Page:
Beyond ‘Checking The Box’ For ESG And DEI

Susan Haseley Headshot
Photo Courtesy of Susan Haseley
As chief ESG and DEI officer, Susan Haseley shares her advice to make synergistic initiatives that work in tandem with one another.

Susan Haseley has a dual C-Suite role at Robert Half International, as chief ESG and DEI officer. Rather than two separate sets of responsibilities, she sees her roles as an opportunity to weave initiatives together to their mutual benefit.

Haseley spoke with StrategicCHRO360 to share how she and her team set priorities to create strong ESG and DEI programs. “ESG and DEI are more than just letters to many employees—it’s engrained in how they live and work.”

In your role as chief of ESG and DEI, how do you balance these two priorities?

ESG and DEI are centered around the importance of responsible and ethical business practices that foster a company’s sustainable and inclusive future. Protiviti and Robert Half’s approach of a dual C-Suite role allows us to weave ESG and DEI initiatives together so they can work in tandem for the benefit of both priorities.

For example, by advancing ESG we drive positive societal transformation and create a more diverse and inclusive corporate culture for our employees. However, like at every company, there is only so much budget and resources to go around, so it’s vital to consider synergistic opportunities and identify programs that will maximize impact.

As such, my team and I consider how to allocate resources and make smart investments to make sure we are giving both ESG and DEI initiatives the support they deserve. Progress for sustainable, lasting change encourages high levels of collaboration.

ESG and DEI efforts are responsibilities that extend beyond the role of a single leader. What advice do you have for DEI and ESG leaders who are looking to establish support across their organizations?

As a leader, it’s necessary to set objectives that go beyond “checking the box” when it comes to ESG and DEI. A strong ESG and DEI program is reinforced with action and becomes part of the DNA of the organization.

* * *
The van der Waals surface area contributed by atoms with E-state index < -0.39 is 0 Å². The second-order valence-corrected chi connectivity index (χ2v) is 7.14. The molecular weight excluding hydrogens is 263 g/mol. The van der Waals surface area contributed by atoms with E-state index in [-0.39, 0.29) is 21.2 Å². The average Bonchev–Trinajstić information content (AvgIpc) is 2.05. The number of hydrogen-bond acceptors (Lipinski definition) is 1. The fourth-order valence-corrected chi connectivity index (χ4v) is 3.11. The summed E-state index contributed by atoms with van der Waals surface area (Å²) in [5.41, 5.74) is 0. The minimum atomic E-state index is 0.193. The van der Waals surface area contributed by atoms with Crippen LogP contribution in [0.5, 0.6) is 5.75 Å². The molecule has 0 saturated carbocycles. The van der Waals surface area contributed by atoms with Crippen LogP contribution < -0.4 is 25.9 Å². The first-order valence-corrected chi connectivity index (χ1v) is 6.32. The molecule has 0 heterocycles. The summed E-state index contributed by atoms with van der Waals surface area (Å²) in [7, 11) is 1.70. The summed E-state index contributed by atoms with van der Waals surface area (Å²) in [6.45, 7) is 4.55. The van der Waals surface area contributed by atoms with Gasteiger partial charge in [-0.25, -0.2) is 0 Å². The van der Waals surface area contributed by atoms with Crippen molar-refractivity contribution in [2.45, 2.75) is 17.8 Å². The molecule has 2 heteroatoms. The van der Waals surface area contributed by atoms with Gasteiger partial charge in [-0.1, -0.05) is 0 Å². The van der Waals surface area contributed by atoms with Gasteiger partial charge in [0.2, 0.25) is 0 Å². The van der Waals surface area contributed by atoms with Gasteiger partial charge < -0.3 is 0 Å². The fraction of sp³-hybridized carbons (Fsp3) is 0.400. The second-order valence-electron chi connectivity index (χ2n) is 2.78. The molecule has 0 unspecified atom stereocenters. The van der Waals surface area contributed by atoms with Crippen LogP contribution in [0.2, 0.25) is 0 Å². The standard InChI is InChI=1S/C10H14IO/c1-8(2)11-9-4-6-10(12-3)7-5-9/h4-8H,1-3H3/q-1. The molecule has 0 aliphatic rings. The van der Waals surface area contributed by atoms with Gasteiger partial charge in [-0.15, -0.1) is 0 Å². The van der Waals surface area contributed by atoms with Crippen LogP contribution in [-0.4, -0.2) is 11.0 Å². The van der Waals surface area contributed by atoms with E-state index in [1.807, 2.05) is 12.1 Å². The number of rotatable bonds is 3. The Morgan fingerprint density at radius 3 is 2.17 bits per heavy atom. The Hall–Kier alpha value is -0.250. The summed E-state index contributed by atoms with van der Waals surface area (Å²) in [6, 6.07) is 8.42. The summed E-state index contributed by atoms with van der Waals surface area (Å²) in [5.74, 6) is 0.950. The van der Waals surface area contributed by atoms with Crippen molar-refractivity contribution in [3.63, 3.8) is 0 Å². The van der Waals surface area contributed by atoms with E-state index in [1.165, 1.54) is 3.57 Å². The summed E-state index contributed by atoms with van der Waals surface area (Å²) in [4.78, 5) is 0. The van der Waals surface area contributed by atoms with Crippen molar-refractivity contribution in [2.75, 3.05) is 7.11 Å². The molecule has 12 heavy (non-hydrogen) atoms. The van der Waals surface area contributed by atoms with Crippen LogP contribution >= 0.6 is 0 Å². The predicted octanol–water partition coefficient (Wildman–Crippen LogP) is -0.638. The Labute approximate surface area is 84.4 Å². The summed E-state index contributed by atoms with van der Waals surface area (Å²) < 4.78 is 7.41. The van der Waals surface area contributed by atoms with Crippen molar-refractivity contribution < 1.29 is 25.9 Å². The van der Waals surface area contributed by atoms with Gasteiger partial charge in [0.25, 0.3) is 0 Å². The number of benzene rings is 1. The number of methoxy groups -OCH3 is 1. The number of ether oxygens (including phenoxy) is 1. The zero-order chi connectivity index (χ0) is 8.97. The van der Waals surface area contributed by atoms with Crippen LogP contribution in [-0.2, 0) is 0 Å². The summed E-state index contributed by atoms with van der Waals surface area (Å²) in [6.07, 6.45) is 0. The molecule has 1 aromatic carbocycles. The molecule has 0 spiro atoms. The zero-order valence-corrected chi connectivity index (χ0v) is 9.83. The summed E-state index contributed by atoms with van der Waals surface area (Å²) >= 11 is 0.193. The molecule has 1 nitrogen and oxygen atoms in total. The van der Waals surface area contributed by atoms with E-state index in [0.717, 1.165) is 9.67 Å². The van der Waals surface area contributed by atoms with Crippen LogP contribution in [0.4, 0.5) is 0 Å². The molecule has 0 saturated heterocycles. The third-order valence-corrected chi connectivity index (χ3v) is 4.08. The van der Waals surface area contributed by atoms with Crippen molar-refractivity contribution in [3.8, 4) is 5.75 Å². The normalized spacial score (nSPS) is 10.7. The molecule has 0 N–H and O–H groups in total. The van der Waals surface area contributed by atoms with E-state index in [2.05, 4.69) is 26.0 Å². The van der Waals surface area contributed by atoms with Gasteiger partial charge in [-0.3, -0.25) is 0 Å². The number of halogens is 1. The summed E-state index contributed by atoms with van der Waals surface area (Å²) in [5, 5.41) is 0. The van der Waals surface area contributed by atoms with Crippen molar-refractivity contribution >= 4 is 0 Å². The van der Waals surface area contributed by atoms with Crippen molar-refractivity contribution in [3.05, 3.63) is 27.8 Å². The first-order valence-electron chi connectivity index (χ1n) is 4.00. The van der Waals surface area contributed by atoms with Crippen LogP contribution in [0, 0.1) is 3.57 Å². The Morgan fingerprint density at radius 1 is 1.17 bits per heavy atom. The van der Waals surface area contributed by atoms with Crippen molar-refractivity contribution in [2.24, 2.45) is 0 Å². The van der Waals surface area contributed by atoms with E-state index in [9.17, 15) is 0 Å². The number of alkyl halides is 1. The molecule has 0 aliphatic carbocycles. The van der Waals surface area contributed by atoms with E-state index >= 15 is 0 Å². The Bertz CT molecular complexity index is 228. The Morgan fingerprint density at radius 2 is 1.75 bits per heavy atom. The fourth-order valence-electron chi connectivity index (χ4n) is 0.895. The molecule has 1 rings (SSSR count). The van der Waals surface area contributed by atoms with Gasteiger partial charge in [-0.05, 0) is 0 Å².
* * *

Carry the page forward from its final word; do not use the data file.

ESG and DEI goal setting often starts from the top and permeates throughout the organization, and having board member buy-in can be a critical first step in making lasting change on an organization. For leaders to get support throughout the organization, they need to make the company’s goals and expectations clear, so their employees understand how they fit into achieving this mission.

As such, it’s important to show commitment from senior leadership while taking an active listening role to understand what your workforce wants to see. To help more employees get involved, establishing employee network/resource groups can make supporting DEI and ESG work an effective activity that also allows employees to connect with one another.

How can ESG and DEI strategies positively contribute to the long-term sustainability of a company and its workforce?

Today’s professionals and prospective employees place significant importance on a firm’s social impact work and sustainability efforts. ESG and DEI are more than just letters to many employees—it’s engrained in how they live and work.

Recent Robert Half research found that roughly a quarter of managers reported that the most common questions from prospective employees during interviews were about DEI and ESG programs. Young professionals are placing a keen emphasis on these values when making decisions about their career, and if a clear framework for ESG and DEI is not illuminated at a company, firms might miss out on the best talent.

Moreover, while attracting talent is key, retention is equally as important. As leaders, it’s our role to make sure that talent is developed and that our firms are working to recruit and retain employees to create a diverse talent pipeline that grows within the company. ESG and DEI create long-term sustainability for an organization, especially when thinking about the priorities of future generations.

What role can employee resource groups/employee network groups play in advancing ESG and DEI goals?

Employee network groups, as we refer to them at Robert Half and our subsidiary, Protiviti, were formed as grass-roots groups fully supported by leadership that organize both in-person and online events and activities to promote diversity and inclusion initiatives within the company.

ENGs have commonalities around gender, race and ethnicity, mental wellness, LGBTQIA+ and more. They are communities of connection open to all employees and offer opportunities to learn and grow. Many offer mentorship, personal and professional development, attraction of talent and community involvement. Most importantly, they provide a safe space for employees to feel a sense of belonging.

Having an executive sponsor of ENGs or leadership buy-in is important in getting these programs off the ground and maintaining their success. Within these groups, employees have opportunities to create meaningful connections and discuss ESG and DEI related issues in constructive and meaningful ways outside their usual scope of work.

Employees are a great barometer for measuring how a firm’s programs are performing. Leadership should capture feedback from these groups to get a pulse on these programs and markers of success.

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